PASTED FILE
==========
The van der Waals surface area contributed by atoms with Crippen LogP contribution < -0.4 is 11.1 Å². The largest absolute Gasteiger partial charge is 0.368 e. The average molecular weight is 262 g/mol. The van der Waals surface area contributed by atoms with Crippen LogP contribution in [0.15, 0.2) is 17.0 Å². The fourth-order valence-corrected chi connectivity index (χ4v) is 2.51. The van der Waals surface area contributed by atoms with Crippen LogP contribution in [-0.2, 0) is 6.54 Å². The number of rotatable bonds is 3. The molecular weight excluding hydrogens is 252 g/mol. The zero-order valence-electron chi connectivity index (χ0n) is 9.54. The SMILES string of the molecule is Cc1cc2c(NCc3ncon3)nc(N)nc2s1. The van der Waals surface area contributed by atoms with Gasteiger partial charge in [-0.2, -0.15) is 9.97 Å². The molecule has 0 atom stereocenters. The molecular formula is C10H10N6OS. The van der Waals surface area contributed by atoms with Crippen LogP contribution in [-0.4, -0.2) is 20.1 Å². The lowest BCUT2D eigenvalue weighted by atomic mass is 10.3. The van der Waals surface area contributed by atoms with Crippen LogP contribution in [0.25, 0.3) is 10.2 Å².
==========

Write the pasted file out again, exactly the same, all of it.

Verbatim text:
The van der Waals surface area contributed by atoms with Crippen LogP contribution < -0.4 is 11.1 Å². The largest absolute Gasteiger partial charge is 0.368 e. The average molecular weight is 262 g/mol. The van der Waals surface area contributed by atoms with Crippen LogP contribution in [0.15, 0.2) is 17.0 Å². The fourth-order valence-corrected chi connectivity index (χ4v) is 2.51. The van der Waals surface area contributed by atoms with Crippen LogP contribution in [-0.2, 0) is 6.54 Å². The number of rotatable bonds is 3. The molecular weight excluding hydrogens is 252 g/mol. The zero-order valence-electron chi connectivity index (χ0n) is 9.54. The SMILES string of the molecule is Cc1cc2c(NCc3ncon3)nc(N)nc2s1. The van der Waals surface area contributed by atoms with Gasteiger partial charge in [-0.2, -0.15) is 9.97 Å². The molecule has 0 atom stereocenters. The molecular formula is C10H10N6OS. The van der Waals surface area contributed by atoms with Crippen LogP contribution in [-0.4, -0.2) is 20.1 Å². The lowest BCUT2D eigenvalue weighted by atomic mass is 10.3. The van der Waals surface area contributed by atoms with Crippen LogP contribution in [0.25, 0.3) is 10.2 Å².